Researchers at Georgia Tech today revealed a triboelectric generator that creates energy when two specific plastic materials rub against one another.
Zhong Lin Wang, a professor at Georgia Tech, created this new spin on an old concept by harnessing the power of rubbing together textured transparent sheets of polyester and polydimethysiloxane. When given an electrical load, a tiny current of electricity flows between the two materials during friction and separation. Repeating the action of grinding and separating creates an alternating current, also known as everyday electrical energy. The output of rubbing the materials yields as "much as 18 volts at about 0.13 microamps per square centimeter," according to a Georgia Tech press release.
The possibilities for a transparent triboelectric generator seem compelling, perhaps opening the door to a future where our endless finger taps on smartphones and tablets no longer affect battery life. "Transparent generators can be fabricated on virtually any surface," said Wang. "This technique could be used to create very sensitive transparent sensors that would not require power from a device's battery."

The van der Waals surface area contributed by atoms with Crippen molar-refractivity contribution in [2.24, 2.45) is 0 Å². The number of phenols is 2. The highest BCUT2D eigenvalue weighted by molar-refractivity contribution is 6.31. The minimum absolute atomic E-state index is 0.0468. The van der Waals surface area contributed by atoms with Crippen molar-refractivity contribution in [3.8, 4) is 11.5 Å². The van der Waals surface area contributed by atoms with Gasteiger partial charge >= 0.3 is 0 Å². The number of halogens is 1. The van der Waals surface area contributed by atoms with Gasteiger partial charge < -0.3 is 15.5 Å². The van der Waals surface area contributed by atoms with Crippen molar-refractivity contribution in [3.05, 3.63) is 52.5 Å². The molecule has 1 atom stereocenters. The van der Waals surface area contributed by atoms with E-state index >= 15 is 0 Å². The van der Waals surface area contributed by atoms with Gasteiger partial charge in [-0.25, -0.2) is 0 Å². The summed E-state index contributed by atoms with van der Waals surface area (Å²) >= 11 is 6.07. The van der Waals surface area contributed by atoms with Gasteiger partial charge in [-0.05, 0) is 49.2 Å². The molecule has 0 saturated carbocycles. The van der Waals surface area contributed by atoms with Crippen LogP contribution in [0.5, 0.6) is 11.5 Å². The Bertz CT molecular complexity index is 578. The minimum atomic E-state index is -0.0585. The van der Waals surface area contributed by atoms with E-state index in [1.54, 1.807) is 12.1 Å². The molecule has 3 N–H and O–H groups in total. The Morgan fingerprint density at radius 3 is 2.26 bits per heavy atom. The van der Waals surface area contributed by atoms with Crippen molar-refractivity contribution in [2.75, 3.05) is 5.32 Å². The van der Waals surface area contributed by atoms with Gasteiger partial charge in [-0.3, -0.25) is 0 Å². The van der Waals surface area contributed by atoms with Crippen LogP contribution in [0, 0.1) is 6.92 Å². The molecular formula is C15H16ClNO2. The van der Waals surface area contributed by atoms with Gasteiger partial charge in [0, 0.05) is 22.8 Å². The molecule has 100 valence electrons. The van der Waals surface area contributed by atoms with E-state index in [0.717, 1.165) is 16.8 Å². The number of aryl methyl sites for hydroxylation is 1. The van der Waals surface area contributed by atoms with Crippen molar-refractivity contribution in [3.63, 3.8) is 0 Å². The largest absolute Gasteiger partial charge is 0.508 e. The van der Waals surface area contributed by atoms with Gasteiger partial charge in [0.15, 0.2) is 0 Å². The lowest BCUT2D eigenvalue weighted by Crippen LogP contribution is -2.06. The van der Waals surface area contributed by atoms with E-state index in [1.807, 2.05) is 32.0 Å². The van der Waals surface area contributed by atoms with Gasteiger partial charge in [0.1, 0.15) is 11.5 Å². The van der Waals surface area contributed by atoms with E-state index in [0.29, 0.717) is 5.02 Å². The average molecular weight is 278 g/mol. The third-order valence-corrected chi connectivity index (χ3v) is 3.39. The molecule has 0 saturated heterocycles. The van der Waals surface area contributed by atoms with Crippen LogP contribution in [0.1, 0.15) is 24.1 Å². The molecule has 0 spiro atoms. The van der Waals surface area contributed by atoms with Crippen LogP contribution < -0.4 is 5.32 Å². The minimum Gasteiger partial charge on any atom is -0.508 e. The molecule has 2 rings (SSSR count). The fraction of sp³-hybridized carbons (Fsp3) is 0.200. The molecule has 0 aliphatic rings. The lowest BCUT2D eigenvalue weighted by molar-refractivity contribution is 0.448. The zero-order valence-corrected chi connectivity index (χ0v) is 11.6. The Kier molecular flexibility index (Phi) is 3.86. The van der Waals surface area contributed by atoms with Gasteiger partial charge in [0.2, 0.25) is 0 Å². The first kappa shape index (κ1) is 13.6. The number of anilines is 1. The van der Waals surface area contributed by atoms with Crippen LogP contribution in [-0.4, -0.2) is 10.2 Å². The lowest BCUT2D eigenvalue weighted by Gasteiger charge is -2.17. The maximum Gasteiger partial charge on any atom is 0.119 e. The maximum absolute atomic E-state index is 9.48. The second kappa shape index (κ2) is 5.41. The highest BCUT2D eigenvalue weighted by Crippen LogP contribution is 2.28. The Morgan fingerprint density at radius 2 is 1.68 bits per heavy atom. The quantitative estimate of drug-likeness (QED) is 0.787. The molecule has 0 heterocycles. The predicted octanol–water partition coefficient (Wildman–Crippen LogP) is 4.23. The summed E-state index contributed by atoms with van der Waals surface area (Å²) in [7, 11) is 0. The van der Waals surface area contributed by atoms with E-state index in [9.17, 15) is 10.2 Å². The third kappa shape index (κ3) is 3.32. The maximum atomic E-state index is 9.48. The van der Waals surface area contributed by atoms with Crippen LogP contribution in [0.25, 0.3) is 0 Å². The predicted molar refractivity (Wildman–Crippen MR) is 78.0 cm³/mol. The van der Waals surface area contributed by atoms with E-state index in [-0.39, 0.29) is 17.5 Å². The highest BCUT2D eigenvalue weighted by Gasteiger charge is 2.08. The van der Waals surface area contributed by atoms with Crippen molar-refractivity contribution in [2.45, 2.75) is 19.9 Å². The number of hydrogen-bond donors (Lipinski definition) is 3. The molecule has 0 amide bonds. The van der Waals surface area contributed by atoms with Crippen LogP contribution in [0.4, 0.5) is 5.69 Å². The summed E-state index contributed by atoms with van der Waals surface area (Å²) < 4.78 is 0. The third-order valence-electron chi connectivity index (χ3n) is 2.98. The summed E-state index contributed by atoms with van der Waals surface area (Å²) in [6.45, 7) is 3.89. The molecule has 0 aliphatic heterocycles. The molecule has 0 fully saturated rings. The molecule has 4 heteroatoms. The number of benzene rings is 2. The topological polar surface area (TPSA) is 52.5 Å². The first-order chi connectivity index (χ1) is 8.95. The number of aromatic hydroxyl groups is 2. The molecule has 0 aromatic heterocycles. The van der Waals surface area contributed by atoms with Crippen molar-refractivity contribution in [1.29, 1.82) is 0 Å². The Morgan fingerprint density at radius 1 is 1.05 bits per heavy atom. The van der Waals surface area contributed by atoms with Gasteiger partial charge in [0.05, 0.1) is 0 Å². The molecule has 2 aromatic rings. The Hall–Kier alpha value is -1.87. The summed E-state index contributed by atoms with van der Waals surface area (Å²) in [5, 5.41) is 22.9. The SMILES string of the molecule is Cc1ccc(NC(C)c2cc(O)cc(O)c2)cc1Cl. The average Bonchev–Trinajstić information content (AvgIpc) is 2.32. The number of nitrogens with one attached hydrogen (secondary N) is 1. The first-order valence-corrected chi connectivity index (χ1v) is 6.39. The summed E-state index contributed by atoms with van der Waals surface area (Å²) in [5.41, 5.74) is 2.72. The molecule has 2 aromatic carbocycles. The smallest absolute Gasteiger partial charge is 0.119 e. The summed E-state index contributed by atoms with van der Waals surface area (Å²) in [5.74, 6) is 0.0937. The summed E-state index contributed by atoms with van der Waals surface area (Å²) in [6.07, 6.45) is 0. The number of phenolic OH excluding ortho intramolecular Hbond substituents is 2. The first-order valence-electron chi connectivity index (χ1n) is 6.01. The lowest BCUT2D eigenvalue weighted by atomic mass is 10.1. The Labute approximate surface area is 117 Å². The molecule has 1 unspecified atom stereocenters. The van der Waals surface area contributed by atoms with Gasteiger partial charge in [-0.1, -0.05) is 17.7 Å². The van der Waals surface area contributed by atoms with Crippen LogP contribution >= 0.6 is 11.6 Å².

Another example of using the generator includes a shoe-based application that creates a current while walking. In addition, long-term use of the triboelectric power source appears quite promising, proving capable of providing power after days of use, and surpassing 100,000 cycles of testing.
Wang worked with Feng-Ru Fan, Long Lin, Guang Zhu, Wenzhuo Wu and Rui Zhang from Georgia Tech, who published their findings about the triboelectric generator in the journal Nano Letters.